Preventing and properly responding to a spill or discharge on a farm is everyone’s concern. Communication between the farm owner, supervisors, and employees generates ideas and awareness that leads to accident prevention and quick response if a spill does occur. An Emergency Action Plan is a basic, yet thorough, common sense plan that will help you make the right decision during an emergency.

Developing a good plan is the first step towards implementing a sound environmental policy. In reality a plan cannot be implemented if employees are not aware of the plans contents. All too often a good plan remains on the shelf, and is never implemented due to a lack of training and direction.

Components of a thorough plan include: 1) Farm site map identifying all chemical storage areas, fuel storage areas, livestock-related buildings, manure handling and storage facilities, environmentally sensitive areas such as wells, and the location of equipment that may be used to respond to an emergency.  2) Emergency contact numbers. Owner contact numbers- where the owner can be contacted in the case of an emergency both day and night.  3) Back up contact numbers- the person that can be contacted in the case of an emergency if the owner can’t be reached.  4) All appropriate emergency contacts, including the farm owner’s doctor and veterinarian; this list may also include a local excavator in case of a spill.

All Farm owners should develop emergency plans to help ensure the safety of the responders, minimize property damage, protect family members and employees and protect the environment. Farm Owners should develop an emergency plan for each separate operation or separate site, reviewing and updating annually or whenever significant changes occur on the farm. This bulletin contains information on preparing your emergency farm plan. It also contains a template (pages 4-14) for you to complete your own emergency plan.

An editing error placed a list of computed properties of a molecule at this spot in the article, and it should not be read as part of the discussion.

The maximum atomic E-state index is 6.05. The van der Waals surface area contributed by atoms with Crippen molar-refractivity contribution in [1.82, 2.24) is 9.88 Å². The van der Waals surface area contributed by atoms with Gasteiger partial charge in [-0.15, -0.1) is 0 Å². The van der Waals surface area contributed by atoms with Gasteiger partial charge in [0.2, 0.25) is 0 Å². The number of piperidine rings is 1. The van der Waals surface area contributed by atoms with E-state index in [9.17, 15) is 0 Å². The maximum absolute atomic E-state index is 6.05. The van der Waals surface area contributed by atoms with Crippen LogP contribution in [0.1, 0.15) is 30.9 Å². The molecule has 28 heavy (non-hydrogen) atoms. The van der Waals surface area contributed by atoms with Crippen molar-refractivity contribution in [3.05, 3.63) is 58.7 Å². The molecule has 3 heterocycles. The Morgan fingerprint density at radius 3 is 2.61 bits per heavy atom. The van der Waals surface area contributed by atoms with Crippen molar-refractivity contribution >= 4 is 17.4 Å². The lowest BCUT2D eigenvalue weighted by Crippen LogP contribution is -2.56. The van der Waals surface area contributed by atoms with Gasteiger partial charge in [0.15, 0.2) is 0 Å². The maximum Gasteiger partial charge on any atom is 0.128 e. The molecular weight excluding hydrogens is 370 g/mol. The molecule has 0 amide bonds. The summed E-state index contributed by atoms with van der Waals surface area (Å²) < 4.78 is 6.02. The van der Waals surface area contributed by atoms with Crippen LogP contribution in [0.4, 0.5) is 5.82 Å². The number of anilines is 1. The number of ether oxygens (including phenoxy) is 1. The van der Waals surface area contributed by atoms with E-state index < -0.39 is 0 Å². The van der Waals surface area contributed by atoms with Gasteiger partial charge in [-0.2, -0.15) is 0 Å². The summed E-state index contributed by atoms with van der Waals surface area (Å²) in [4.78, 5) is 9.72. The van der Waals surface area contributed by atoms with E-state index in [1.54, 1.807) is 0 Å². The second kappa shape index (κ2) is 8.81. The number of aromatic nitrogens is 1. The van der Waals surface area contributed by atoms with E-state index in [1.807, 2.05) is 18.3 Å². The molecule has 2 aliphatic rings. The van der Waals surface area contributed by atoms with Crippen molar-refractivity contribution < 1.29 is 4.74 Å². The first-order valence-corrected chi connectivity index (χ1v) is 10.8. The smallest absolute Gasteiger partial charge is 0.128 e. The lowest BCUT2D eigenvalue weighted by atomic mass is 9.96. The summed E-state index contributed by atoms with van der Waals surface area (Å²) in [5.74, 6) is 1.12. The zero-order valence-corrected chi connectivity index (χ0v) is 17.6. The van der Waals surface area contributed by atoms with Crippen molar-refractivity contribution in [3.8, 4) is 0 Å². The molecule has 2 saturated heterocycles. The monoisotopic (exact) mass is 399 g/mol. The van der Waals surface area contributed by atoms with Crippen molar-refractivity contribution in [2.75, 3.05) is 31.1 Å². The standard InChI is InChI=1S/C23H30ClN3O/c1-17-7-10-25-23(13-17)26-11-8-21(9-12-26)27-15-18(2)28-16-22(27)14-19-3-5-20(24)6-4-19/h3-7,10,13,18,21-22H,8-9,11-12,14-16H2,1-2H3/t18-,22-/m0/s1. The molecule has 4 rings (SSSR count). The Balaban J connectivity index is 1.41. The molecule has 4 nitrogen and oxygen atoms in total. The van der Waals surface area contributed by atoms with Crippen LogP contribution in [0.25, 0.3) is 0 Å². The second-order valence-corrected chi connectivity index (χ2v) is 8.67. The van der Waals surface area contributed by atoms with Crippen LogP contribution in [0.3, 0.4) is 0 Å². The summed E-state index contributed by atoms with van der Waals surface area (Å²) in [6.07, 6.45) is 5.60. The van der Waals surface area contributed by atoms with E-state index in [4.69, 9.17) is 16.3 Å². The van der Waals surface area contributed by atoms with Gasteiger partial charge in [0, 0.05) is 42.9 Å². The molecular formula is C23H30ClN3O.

As the farm owner, you should assess possible events, caused by humans or caused by nature, that may strike your operation, and consider the potential impacts. This assessment will help identify and prioritize the types of events that you want to be prepared to address and will lay the foundation for emergency response planning.

Discuss the emergency plan with family members and employees, and post it in a central and secure location on the farm for reference in an emergency.  Invite your local fire department representative or other emergency service providers to your farm to review your plan and show them details listed in the plan. Invite them to make suggestions on how to improve your plan.

What MAEAP-Recognized Farmers Say

Lister 780 664

Art Lister

Lister Orchards

"A big advantage of the MAEAP program is that it’ is a proactive approach to work with producers. I want to know that I am doing everything I can to protect the environment, and this assures me that I am doing just that."

Conrad 780 674

Pete Conrad

Conrad Farms Inc.

“The MAEAP program has added value to our farm. Reassurance that we are being great stewards of our farm’s resources has been a major part of this value.”

Dittmer 900 670

Gary Dittmer

Dittmer Farms

“When you get into the program, you find that you’re already doing 80-90% of the things you should be doing. It is a good thing for farms to show the community.”